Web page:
Advertisement

Safety Evaluation of Electrolyzed Water

  • Donghong LiuEmail author
  • Ruiling Lv
Chapter

Abstract

Electrolyzed water (EW) has gained immense popularity over the last few decades as a novel broad-spectrum sanitizer. EW can be produced using tap water with table salt as the singular chemical additive. The application of EW is a sustainable and green concept and has several advantages over traditional cleaning systems including cost-effectiveness, ease of application, effective disinfection, on-the-spot production, and safety for human beings and the environment. This chapter was about the safety of the EW from the biological safety and chlorine residue two aspects, including the researches and results of oral toxicity test, the skin irritation test, the acute eye stimulation test, tub-chronic oral toxicity test and so on. EW had no effect on mouse growth as drinking water for 8 weeks and did not induce reverse mutations. Also, no effective residual chlorine after treated with EW was detected in samples. In a word, EW has no systemic effects and is safe as a sanitizer.

Keywords

Electrolyzed water (EW) Biological safety Residual chlorine Food additive 

References

  1. Annual report of Japan Food Analysis Center (2002) Residual chlorine residues in spinach treated with sodium hypochlorite (207 mg/kg) and hypochlorous acid (pH 6.5 effective chlorine concentration: 70.2 mg/kg) (in Japanese)Google Scholar
  2. Ding T, Ge Z, Shi J et al (2015) Impact of slightly acidic electrolyzed water (SAEW) and ultrasound on microbial loads and quality of fresh fruits. LWT-Food Sci Technol 60(2):1195–1199CrossRefGoogle Scholar
  3. Faculty of biology oriented science and technology, Kinki University (2002) Effect of sterilized water on nutrient composition in foods (in Japanese)Google Scholar
  4. Food and drug safety evaluation center (1995a) Toxicity test of soft acidic water in mice (in Japanese)Google Scholar
  5. Food and drug safety evaluation center (1995b) Return mutation test using bacteria of soft acid water (in Japanese)Google Scholar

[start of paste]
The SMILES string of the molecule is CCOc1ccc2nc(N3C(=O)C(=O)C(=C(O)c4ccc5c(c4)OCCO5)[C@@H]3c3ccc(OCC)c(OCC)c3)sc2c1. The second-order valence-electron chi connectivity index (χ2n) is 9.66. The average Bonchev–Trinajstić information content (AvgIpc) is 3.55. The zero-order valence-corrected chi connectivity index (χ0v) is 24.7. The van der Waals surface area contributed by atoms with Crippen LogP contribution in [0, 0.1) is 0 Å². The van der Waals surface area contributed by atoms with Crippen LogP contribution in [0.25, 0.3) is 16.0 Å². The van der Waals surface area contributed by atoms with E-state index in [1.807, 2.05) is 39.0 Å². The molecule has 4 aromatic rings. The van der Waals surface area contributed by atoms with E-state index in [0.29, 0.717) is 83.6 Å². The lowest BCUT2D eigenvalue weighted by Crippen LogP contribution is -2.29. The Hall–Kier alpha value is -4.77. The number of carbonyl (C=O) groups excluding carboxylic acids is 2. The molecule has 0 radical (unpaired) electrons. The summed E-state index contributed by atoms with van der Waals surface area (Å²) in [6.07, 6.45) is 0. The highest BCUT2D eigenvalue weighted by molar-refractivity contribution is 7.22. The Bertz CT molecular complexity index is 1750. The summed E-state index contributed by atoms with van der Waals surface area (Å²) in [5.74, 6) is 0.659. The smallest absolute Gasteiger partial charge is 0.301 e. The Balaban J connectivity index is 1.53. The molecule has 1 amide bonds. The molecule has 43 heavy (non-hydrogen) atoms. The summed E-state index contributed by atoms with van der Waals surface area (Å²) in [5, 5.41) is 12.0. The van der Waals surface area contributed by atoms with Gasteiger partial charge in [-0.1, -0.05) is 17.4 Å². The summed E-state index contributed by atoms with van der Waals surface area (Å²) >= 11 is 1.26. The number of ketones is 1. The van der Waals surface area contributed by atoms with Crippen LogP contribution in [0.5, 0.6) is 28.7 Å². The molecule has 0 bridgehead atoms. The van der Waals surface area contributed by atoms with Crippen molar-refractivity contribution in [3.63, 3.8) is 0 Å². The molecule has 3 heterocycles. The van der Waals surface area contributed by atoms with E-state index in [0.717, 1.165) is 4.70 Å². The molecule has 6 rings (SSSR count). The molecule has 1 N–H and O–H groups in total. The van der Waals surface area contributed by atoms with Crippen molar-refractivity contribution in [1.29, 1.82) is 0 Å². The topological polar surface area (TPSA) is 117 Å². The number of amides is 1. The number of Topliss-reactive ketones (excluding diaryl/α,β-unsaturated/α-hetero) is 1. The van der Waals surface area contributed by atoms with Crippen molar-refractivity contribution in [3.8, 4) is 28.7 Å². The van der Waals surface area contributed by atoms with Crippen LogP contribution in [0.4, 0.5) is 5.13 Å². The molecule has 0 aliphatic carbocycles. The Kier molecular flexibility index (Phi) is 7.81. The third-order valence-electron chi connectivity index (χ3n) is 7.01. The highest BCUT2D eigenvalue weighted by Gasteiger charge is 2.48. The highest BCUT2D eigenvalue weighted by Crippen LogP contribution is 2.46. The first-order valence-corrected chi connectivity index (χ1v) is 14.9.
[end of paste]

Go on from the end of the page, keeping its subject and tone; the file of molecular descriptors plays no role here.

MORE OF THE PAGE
6. Food and drug safety evaluation center (1995c) Skin primary stimulation test of rabbit using soft acidic water (in Japanese)Google Scholar
  7. Forghani F, Rahman SME, Park MS et al (2013) Ultrasonication enhanced low concentration electrolyzed water efficacy on bacteria inactivation and shelf life extension on lettuce. Food Sci Biotechnol 22(1):131–136CrossRefGoogle Scholar
  8. Hao JX, Li HY, Wan YF et al (2015) Combined effect of acidic electrolyzed water (AEW) and alkaline electrolyzed water (AlEW) on the microbial reduction of fresh-cut cilantro. Food Control 50:699–704CrossRefGoogle Scholar
  9. Huang YR, Hung YC, Hsu SY et al (2008) Application of electrolyzed water in the food industry. Food Control 19(4):329–345CrossRefGoogle Scholar
  10. Japan Food Research Institute (2006) Research on residual amount of trihalomethane (in Japanese)Google Scholar
  11. Japan Food Safety Commission Additives research group (2006) Additives evaluation: hypochlorous acid water (in Japanese)Google Scholar
  12. Koseki S, Itoh K (2001) Effect of electrolyzed acidic electrolyzed water on the quality of cut vegetables. J Food Sci Technol 48:365–369 (in Japanese)Google Scholar
  13. Kubota A, Goda T, Tsuru T et al (2015) Efficacy and safety of strong acid electrolyzed water for peritoneal lavage to prevent surgical site infection in patients with perforated appendicitis. Surg Today 45(7):876–879CrossRefGoogle Scholar
  14. Morita C, Nishida T, Ito K (2011) Biological toxicity of acid electrolyzed functional water: effect of oral administration on mouse digestive tract and changes in body weight. Arch Oral Biol 56(4):359–366CrossRefGoogle Scholar
  15. Rahman SME, Khan I, Oh DH (2016) Electrolyzed water as a novel sanitizer in the food industry: current trends and future perspectives. Compr Rev Food Sci Food Saf 15(3):471–490CrossRefGoogle Scholar
  16. Saitoh Y, Harata Y, Mizuhashi F et al (2010) Biological safety of neutral-pH hydrogen-enriched electrolyzed water upon mutagenicity, genotoxicity and subchronic oral toxicity. Toxicol Ind Health 26(4):203–216CrossRefGoogle Scholar
  17. Storkey C, Davies MJ, Pattison DI (2014) Reevaluation of the rate constants for the reaction of hypochlorous acid (HOCl) with cysteine, methionine, and peptide derivatives using a new competition kinetic approach. Free Radical Biol Med 73:60–66CrossRefGoogle Scholar
  18. Unicorn (2006) Trihalomethane analysis in hypochlorous acid treated cabbage (in Japanese)Google Scholar

Copyright information

© Springer Nature Singapore Pte Ltd. and Zhejiang University Press, Hangzhou 2019

Authors and Affiliations

  1. 1.Department of Food Science and Nutrition, National Engineering Laboratory of Intelligent Food Technology and EquipmentZhejiang UniversityHangzhouChina
  2. 2.Key Laboratory for Agro-Products Postharvest Handling of Ministry of AgricultureZhejiang Key Laboratory for Agro-Food ProcessingHangzhouChina
  3. 3.Fuli Institute of Food Science, Zhejiang UniversityHangzhouChina

Personalised recommendations